I recently attended the funeral of a friend’s father. He had finally succumbed to a disease that over the past few years had completely ravaged his body, making his daily experience of the world one of unbearable pain and drug induced haze. It is not surprising, then, that one of the themes in this funeral was a relief that he was now free from the pain of his body, a gratefulness that he was now finally “at peace.”
And rightly so. Yet, at the same time, this theme of relief sat somewhat uneasily alongside another, namely, the celebration of a life lived deeply and deliberately. We celebrated the life of a man described as “gregarious,” who loved friendship, conversation, motorcycles, and all sorts of music, had a hearty steak and a coke for his last Easter meal, and in his last few months waited every morning to have breakfast with his son. These are all, plainly and irreducibly, bodily actions and experiences. And so, there was a certain tension between this celebration of a profound life of the body and the relief that that body was no longer suffering.
I think that one way to name this tension is to ask, “Where is redemption?” – by which I mean to ask no more than, “Where, in the face of suffering, pain, and loss, is the possibility for our human thriving?” Of course, we believe that ultimate redemption will come with the resurrection of the dead. But I want to propose that if there was a certain redemption in the release of the body from pain in death, then there was also already a certain redemption in that body that fully embraced life in the face of death.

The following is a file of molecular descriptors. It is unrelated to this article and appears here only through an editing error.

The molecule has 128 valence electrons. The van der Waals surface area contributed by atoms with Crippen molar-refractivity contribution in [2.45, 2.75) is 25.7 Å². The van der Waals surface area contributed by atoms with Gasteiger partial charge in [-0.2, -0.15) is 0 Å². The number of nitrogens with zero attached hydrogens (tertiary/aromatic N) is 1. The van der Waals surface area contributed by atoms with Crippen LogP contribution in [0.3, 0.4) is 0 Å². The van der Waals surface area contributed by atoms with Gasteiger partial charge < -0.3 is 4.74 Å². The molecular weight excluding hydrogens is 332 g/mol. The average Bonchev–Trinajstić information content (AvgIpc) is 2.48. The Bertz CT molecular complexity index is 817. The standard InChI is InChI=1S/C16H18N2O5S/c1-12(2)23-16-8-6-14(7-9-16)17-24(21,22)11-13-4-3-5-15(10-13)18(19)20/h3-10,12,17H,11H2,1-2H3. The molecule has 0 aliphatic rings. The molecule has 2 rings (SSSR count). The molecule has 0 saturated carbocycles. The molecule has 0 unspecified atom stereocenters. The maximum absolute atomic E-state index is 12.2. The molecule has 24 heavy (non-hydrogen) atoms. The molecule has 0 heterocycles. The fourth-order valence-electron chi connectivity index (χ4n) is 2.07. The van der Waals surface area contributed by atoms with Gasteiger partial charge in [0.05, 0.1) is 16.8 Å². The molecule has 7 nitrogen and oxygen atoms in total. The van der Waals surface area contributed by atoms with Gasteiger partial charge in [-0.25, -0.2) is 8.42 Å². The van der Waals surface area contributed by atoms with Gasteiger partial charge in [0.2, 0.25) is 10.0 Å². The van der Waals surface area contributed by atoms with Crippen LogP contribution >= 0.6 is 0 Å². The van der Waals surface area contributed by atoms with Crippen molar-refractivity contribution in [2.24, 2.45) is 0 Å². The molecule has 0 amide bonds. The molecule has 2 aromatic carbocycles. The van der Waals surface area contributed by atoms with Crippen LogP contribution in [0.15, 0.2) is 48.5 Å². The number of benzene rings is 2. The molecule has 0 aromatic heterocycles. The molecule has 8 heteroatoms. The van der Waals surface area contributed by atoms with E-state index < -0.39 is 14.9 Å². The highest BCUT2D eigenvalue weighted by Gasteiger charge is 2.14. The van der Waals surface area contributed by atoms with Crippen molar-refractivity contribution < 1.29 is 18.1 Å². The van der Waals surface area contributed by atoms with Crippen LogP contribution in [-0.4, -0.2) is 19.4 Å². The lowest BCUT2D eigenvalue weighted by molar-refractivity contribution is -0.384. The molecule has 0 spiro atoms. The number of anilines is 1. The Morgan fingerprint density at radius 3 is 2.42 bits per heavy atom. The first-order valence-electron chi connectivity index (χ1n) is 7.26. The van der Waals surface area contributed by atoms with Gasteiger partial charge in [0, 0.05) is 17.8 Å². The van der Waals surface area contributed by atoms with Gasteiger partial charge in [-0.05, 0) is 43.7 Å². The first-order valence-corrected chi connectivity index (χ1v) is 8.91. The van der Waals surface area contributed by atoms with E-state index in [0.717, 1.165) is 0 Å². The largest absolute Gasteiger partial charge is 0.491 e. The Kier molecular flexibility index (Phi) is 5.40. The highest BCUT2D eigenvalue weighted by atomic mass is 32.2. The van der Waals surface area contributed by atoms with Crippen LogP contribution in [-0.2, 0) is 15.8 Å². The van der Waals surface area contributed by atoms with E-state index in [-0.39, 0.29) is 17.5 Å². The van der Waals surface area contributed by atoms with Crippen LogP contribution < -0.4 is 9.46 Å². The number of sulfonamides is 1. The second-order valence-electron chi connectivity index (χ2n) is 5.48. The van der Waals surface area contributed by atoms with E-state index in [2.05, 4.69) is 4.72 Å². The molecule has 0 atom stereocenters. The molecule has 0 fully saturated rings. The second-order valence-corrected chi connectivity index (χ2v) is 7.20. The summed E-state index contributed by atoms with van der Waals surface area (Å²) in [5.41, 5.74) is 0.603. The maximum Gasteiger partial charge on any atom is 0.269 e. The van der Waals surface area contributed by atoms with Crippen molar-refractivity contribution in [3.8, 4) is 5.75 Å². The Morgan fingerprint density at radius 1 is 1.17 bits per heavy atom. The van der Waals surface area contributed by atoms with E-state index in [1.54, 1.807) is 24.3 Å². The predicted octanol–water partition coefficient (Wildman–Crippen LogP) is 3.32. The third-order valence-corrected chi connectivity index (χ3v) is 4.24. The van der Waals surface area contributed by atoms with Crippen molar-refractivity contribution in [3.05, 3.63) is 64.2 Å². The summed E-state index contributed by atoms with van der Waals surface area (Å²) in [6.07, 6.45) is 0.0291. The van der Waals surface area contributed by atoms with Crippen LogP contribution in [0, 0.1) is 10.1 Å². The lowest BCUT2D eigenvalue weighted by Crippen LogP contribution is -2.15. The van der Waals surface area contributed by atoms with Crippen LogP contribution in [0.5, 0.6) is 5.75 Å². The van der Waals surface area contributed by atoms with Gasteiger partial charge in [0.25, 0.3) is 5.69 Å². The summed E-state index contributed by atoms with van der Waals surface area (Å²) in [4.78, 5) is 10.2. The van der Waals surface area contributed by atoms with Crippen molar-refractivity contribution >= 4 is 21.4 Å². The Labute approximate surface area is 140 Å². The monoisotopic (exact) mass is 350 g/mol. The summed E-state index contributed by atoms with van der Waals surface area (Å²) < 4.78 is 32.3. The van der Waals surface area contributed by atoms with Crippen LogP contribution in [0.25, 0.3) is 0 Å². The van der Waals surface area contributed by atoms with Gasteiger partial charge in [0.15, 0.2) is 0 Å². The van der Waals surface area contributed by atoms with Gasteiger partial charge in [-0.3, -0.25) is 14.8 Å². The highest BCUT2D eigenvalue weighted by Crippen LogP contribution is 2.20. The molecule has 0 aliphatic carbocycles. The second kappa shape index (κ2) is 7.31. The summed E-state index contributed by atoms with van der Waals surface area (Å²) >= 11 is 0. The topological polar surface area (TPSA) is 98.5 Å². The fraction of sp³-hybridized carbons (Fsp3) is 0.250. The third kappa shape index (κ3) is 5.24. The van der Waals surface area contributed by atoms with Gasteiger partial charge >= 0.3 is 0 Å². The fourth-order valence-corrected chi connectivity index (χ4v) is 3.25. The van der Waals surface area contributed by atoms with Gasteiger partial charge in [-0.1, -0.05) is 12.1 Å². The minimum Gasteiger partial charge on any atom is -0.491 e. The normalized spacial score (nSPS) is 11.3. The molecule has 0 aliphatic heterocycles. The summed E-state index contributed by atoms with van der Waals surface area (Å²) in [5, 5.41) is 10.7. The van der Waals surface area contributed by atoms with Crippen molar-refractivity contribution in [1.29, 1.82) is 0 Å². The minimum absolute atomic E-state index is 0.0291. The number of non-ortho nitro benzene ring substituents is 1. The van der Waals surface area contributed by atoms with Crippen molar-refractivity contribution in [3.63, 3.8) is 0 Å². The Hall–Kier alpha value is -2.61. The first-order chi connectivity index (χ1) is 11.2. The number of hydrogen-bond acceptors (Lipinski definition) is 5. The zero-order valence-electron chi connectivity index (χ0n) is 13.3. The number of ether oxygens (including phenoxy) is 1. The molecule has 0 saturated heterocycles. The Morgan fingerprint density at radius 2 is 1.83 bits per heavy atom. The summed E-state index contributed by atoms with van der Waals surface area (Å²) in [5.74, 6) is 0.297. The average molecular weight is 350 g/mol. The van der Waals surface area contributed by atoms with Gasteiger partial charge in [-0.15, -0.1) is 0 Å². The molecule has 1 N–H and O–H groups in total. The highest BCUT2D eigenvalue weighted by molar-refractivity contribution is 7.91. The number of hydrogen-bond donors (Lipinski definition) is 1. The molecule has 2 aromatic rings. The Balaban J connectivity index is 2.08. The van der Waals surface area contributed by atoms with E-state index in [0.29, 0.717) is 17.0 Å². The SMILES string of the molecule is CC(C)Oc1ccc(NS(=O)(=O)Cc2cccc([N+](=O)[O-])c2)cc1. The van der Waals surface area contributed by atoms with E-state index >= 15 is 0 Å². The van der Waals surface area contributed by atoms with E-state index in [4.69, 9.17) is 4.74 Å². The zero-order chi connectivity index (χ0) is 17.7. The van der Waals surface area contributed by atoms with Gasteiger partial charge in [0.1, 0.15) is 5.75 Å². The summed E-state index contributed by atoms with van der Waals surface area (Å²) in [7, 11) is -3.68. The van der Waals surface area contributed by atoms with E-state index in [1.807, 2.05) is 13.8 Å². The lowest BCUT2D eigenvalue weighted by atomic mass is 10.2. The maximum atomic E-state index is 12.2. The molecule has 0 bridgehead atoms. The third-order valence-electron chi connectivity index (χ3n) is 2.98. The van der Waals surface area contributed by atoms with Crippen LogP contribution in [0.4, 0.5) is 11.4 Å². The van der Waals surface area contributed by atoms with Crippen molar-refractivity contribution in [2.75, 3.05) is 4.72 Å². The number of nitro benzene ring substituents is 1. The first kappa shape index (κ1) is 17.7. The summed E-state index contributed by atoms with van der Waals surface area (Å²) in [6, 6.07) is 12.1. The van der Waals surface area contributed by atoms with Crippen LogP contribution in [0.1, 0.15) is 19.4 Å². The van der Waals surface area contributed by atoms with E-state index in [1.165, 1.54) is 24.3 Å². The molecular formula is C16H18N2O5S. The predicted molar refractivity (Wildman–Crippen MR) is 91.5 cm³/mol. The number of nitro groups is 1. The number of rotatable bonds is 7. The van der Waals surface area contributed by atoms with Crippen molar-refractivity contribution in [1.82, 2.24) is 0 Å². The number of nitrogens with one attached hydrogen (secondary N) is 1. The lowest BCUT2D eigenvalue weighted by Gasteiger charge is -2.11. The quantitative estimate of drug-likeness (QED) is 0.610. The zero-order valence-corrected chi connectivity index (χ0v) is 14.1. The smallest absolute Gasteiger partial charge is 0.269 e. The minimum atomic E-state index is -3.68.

I think that this came through most poignantly in one of the stories I heard at the funeral. Only weeks before his death, this father asked his 16 year old daughter to “come, sit on my lap.” She replied: “Dad, you can’t; it will hurt you too much.” He, however, insisted, and through the agony held his daughter in his lap.
I submit that here we can catch a glimpse of redemption, and, even in its great pain and fragility, this redemption is in the body, its touch and sensation, and nowhere else. Without the body there is not this redemption; we cannot hold ghosts or spirits. Perhaps we can put this point even stronger, saying that without this body there is not this redemption. That is to say, perhaps it is not in spite of, but, in part, because of its vulnerability, fragility, and brokenness that redemption – our thriving – is, finally, found in the body.
We await full redemption at the resurrection. If redemption is tied to our bodily frailty, is it possible that the new resurrected body will also be one of vulnerability and weakness?